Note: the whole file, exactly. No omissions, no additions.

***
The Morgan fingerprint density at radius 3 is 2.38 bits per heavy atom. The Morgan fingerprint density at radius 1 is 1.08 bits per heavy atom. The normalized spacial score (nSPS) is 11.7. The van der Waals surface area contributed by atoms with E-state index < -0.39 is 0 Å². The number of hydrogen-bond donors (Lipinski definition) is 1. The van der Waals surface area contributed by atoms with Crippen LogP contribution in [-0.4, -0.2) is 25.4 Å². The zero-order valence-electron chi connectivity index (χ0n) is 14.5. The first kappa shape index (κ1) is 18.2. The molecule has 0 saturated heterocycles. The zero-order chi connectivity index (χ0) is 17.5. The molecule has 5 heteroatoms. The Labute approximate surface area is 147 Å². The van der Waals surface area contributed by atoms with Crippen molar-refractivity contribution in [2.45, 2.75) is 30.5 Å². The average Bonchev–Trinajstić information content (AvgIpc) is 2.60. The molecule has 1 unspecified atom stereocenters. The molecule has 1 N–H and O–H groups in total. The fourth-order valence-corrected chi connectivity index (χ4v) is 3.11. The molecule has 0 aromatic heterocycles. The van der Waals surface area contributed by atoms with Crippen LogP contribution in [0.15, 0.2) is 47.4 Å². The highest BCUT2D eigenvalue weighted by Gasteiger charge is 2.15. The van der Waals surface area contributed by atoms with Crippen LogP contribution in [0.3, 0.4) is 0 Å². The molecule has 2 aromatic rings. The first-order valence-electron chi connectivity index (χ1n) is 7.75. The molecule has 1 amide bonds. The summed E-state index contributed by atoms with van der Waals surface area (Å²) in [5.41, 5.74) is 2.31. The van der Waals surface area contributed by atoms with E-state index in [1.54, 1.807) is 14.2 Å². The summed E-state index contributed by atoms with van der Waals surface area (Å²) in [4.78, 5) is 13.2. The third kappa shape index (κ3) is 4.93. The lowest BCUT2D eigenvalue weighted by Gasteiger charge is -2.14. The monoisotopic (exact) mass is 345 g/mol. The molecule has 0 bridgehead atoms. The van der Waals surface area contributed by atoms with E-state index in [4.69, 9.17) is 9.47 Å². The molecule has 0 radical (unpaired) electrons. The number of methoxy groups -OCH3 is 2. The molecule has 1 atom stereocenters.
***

The Morgan fingerprint density at radius 3 is 2.38 bits per heavy atom. The Morgan fingerprint density at radius 1 is 1.08 bits per heavy atom. The normalized spacial score (nSPS) is 11.7. The van der Waals surface area contributed by atoms with E-state index < -0.39 is 0 Å². The number of hydrogen-bond donors (Lipinski definition) is 1. The van der Waals surface area contributed by atoms with Crippen LogP contribution in [-0.4, -0.2) is 25.4 Å². The zero-order valence-electron chi connectivity index (χ0n) is 14.5. The first kappa shape index (κ1) is 18.2. The molecule has 0 saturated heterocycles. The zero-order chi connectivity index (χ0) is 17.5. The molecule has 5 heteroatoms. The Labute approximate surface area is 147 Å². The van der Waals surface area contributed by atoms with Crippen molar-refractivity contribution in [2.45, 2.75) is 30.5 Å². The average Bonchev–Trinajstić information content (AvgIpc) is 2.60. The molecule has 1 unspecified atom stereocenters. The molecule has 1 N–H and O–H groups in total. The fourth-order valence-corrected chi connectivity index (χ4v) is 3.11. The molecule has 0 aromatic heterocycles. The van der Waals surface area contributed by atoms with Crippen LogP contribution in [0.15, 0.2) is 47.4 Å². The highest BCUT2D eigenvalue weighted by Gasteiger charge is 2.15. The van der Waals surface area contributed by atoms with Crippen LogP contribution in [0.3, 0.4) is 0 Å². The molecule has 2 aromatic rings. The first-order valence-electron chi connectivity index (χ1n) is 7.75. The molecule has 1 amide bonds. The summed E-state index contributed by atoms with van der Waals surface area (Å²) in [5.41, 5.74) is 2.31. The van der Waals surface area contributed by atoms with E-state index in [1.54, 1.807) is 14.2 Å². The summed E-state index contributed by atoms with van der Waals surface area (Å²) in [4.78, 5) is 13.2. The third kappa shape index (κ3) is 4.93. The lowest BCUT2D eigenvalue weighted by Gasteiger charge is -2.14. The monoisotopic (exact) mass is 345 g/mol. The molecule has 0 bridgehead atoms. The van der Waals surface area contributed by atoms with E-state index in [4.69, 9.17) is 9.47 Å². The molecule has 0 radical (unpaired) electrons. The number of methoxy groups -OCH3 is 2. The molecule has 1 atom stereocenters.